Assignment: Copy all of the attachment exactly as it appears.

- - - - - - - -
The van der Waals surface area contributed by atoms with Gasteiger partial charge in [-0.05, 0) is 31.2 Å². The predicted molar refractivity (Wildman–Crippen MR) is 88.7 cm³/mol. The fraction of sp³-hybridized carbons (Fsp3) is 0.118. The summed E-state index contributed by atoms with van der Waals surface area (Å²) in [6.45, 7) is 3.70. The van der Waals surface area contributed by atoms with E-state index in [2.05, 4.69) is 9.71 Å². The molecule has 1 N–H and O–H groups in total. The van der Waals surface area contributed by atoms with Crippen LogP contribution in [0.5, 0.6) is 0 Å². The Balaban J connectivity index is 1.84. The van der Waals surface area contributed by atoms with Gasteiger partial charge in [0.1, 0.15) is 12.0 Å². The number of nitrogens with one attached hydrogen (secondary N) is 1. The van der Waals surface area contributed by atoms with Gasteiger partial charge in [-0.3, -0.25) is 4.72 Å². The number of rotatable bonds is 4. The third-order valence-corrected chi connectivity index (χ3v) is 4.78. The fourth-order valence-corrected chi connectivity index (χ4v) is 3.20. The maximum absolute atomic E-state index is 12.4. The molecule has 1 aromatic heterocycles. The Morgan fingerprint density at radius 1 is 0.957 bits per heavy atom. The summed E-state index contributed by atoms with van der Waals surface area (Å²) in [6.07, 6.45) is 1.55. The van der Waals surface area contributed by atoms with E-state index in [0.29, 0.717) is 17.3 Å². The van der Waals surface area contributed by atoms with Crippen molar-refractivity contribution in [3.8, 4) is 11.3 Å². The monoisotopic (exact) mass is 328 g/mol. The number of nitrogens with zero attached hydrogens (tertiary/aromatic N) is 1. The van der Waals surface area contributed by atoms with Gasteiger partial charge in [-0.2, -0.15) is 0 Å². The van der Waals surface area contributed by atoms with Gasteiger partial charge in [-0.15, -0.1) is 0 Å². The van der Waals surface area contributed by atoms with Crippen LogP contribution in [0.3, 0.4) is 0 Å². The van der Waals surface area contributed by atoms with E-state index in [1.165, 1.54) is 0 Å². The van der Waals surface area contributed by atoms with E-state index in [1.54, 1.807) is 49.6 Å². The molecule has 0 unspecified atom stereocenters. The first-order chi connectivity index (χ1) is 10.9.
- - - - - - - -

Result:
The van der Waals surface area contributed by atoms with Gasteiger partial charge in [-0.05, 0) is 31.2 Å². The predicted molar refractivity (Wildman–Crippen MR) is 88.7 cm³/mol. The fraction of sp³-hybridized carbons (Fsp3) is 0.118. The summed E-state index contributed by atoms with van der Waals surface area (Å²) in [6.45, 7) is 3.70. The van der Waals surface area contributed by atoms with E-state index in [2.05, 4.69) is 9.71 Å². The molecule has 1 N–H and O–H groups in total. The van der Waals surface area contributed by atoms with Crippen LogP contribution in [0.5, 0.6) is 0 Å². The Balaban J connectivity index is 1.84. The van der Waals surface area contributed by atoms with Gasteiger partial charge in [0.1, 0.15) is 12.0 Å². The number of nitrogens with one attached hydrogen (secondary N) is 1. The van der Waals surface area contributed by atoms with Gasteiger partial charge in [-0.3, -0.25) is 4.72 Å². The number of rotatable bonds is 4. The third-order valence-corrected chi connectivity index (χ3v) is 4.78. The fourth-order valence-corrected chi connectivity index (χ4v) is 3.20. The maximum absolute atomic E-state index is 12.4. The molecule has 1 aromatic heterocycles. The Morgan fingerprint density at radius 1 is 0.957 bits per heavy atom. The summed E-state index contributed by atoms with van der Waals surface area (Å²) in [6.07, 6.45) is 1.55. The van der Waals surface area contributed by atoms with E-state index in [0.29, 0.717) is 17.3 Å². The van der Waals surface area contributed by atoms with Crippen molar-refractivity contribution in [3.8, 4) is 11.3 Å². The monoisotopic (exact) mass is 328 g/mol. The number of nitrogens with zero attached hydrogens (tertiary/aromatic N) is 1. The van der Waals surface area contributed by atoms with Gasteiger partial charge in [-0.2, -0.15) is 0 Å². The van der Waals surface area contributed by atoms with Gasteiger partial charge in [-0.15, -0.1) is 0 Å². The van der Waals surface area contributed by atoms with Crippen LogP contribution in [0.3, 0.4) is 0 Å². The van der Waals surface area contributed by atoms with E-state index in [1.165, 1.54) is 0 Å². The van der Waals surface area contributed by atoms with E-state index in [1.54, 1.807) is 49.6 Å². The molecule has 0 unspecified atom stereocenters. The first-order chi connectivity index (χ1) is 10.9.